And finally, security. The overwhelming threat faced daily by our health workers is a harsh burden that they deal with continuously. Since the first attack on polio workers there have been repeated attacks on polio workers across the country. Even without the security threat, we are a country that is struggling with human resources in health care as we face shortages in almost all fields. And yet, during my four and a half years as Polio Ambassador for Pakistan by the United Nations, I have witnessed the unwavering commitment of these polio workers in the face of such adversity and open hostility. One cannot help but be touched by their stories: one health worker I met had refused polio drops to her child who later contracted polio. Since that time she has gone door to door during every campaign in her province to try and spare other mothers from suffering the hardship she had to endure. Another worker takes her child with her during campaigns and proves to mothers in front of them that her child has taken it therefore they should. This was based on the example my mother Shaheed Mohtarma Benazir Bhutto set when she gave me the first oral polio vaccination (OPV). Their stories and actions leave no doubt in my mind that we as a nation are capable of eradicating polio but we must focus our efforts on ensuring that the infrastructure of the health system will allow for the safe access of polio teams to every child, regardless of their location.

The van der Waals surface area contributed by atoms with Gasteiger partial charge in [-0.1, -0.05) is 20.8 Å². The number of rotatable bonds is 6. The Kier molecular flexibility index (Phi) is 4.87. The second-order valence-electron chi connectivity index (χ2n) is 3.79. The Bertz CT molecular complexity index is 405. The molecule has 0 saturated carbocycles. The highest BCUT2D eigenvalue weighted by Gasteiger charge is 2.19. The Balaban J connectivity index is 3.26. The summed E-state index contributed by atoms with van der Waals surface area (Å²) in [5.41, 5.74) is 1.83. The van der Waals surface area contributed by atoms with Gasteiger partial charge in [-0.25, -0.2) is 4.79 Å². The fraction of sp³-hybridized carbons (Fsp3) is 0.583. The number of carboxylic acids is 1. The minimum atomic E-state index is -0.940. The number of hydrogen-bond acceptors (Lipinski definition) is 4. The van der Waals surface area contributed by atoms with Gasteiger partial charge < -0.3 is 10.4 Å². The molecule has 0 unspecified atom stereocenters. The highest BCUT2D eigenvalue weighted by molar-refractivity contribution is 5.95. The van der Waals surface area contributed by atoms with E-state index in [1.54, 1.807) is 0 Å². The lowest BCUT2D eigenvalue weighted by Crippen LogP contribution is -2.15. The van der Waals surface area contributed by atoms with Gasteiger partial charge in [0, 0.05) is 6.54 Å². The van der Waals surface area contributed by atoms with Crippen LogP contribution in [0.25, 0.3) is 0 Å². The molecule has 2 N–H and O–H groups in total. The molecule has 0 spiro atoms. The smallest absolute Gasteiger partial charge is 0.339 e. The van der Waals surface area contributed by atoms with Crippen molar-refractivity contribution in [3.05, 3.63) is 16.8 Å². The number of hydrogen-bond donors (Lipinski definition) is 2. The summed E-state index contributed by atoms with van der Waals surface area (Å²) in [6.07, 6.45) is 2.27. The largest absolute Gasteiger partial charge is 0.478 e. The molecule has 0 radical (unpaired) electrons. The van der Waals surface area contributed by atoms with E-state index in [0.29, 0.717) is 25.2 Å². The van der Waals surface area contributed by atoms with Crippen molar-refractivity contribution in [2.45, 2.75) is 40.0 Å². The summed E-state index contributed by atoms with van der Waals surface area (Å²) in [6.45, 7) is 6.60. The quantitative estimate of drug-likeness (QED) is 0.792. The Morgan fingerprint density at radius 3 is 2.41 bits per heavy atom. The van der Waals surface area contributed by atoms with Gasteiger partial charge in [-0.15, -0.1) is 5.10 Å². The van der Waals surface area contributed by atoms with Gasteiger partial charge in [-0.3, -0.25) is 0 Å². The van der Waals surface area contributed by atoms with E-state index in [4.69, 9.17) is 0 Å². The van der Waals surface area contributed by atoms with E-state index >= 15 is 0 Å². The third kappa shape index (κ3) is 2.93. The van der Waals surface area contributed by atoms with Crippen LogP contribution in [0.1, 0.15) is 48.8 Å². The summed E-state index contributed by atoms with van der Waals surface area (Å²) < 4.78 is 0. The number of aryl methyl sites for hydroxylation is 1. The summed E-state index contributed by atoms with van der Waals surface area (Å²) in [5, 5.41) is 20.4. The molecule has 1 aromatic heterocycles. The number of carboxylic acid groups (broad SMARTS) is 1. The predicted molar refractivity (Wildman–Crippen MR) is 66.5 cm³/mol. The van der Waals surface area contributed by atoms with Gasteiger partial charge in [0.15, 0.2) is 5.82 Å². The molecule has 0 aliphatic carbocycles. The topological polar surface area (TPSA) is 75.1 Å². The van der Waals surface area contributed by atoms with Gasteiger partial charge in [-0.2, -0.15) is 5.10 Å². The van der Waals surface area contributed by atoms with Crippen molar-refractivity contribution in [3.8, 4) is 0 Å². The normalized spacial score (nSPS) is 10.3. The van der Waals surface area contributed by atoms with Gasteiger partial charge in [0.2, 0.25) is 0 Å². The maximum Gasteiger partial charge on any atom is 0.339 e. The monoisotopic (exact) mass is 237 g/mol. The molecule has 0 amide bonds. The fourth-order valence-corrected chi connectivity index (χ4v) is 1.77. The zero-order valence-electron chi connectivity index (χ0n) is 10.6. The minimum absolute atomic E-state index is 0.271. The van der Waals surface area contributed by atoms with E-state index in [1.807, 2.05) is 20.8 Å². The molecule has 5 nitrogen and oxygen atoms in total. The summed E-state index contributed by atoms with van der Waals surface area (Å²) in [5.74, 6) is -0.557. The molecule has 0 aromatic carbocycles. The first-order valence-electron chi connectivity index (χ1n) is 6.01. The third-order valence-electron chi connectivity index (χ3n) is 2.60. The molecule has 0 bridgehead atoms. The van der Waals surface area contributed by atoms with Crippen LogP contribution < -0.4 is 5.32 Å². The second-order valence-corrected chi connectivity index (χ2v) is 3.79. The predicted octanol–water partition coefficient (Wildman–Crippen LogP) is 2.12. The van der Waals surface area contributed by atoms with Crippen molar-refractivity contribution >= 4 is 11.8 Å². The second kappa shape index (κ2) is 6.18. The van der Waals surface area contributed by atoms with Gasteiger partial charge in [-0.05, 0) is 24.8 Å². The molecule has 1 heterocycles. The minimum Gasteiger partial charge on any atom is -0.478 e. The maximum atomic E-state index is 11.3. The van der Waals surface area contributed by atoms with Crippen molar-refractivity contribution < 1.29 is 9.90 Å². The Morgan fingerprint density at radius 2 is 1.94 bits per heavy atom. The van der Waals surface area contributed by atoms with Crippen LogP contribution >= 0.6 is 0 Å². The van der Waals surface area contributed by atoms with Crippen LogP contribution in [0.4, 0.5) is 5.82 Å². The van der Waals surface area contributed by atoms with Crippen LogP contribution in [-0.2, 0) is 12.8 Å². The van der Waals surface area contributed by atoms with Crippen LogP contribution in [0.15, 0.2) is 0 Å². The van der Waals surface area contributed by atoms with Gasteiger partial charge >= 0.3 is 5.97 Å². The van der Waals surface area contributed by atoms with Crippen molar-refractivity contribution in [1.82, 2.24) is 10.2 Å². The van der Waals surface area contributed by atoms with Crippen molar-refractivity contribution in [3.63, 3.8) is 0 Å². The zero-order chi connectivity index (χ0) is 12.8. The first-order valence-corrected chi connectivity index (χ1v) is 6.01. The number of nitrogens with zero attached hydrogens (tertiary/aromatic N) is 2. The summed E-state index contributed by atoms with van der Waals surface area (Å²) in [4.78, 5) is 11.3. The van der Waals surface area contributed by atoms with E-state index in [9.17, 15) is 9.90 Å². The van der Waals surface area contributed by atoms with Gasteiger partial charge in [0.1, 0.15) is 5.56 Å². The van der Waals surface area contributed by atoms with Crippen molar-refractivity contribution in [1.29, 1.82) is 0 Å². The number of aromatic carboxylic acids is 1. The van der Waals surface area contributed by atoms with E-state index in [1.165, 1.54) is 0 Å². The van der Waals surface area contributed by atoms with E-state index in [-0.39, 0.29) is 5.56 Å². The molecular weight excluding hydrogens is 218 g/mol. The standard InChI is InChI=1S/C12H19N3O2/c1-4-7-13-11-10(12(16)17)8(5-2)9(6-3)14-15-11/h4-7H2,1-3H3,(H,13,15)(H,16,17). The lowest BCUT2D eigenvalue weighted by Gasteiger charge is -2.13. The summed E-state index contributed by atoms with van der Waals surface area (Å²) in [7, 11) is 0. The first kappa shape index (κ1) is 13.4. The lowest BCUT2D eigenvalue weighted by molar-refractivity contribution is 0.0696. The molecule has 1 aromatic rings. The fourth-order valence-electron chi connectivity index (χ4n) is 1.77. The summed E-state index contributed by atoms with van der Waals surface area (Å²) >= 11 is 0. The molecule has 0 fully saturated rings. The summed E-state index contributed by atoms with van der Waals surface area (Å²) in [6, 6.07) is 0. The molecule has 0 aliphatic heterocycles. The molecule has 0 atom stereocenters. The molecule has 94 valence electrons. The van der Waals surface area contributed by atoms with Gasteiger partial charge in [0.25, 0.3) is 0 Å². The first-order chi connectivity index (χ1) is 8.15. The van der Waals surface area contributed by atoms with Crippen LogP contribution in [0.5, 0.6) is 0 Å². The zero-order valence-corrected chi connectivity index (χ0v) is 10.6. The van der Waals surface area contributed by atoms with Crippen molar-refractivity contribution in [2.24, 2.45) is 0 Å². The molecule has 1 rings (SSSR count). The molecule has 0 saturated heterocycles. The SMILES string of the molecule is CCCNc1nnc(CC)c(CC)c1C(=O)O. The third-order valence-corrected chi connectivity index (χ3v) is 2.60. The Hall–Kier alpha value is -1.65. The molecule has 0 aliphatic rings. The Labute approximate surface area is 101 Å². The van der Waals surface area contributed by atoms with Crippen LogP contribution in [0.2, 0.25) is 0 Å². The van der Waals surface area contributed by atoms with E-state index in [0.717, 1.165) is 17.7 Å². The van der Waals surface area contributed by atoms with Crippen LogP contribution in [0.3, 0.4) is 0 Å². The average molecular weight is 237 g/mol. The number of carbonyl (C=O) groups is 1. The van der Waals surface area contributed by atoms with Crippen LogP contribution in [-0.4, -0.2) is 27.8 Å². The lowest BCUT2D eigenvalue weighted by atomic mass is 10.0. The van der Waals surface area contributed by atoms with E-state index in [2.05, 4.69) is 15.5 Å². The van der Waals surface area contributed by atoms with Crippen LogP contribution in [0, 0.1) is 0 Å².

In order to achieve a polio free Pakistan we must have the will from the people, government and religious scholars. We need support from the government that they will keep our health workers safe and will fully commit to eradication efforts. We need to assure the people through our strong and targeted efforts that the campaign will be successful and we will have a healthier Pakistan because of it. And finally, we need to continue to speak out and denounce those endangering our children by claiming a threat exists in the drops. This will all manifest itself in different ways, from educational mass media campaigns run by the government to the resolution of a single health worker to carry on despite the daily threat, but each element contributes to ridding our country of polio. As a people, we have the ability to defeat this disease, but only if we work in unison.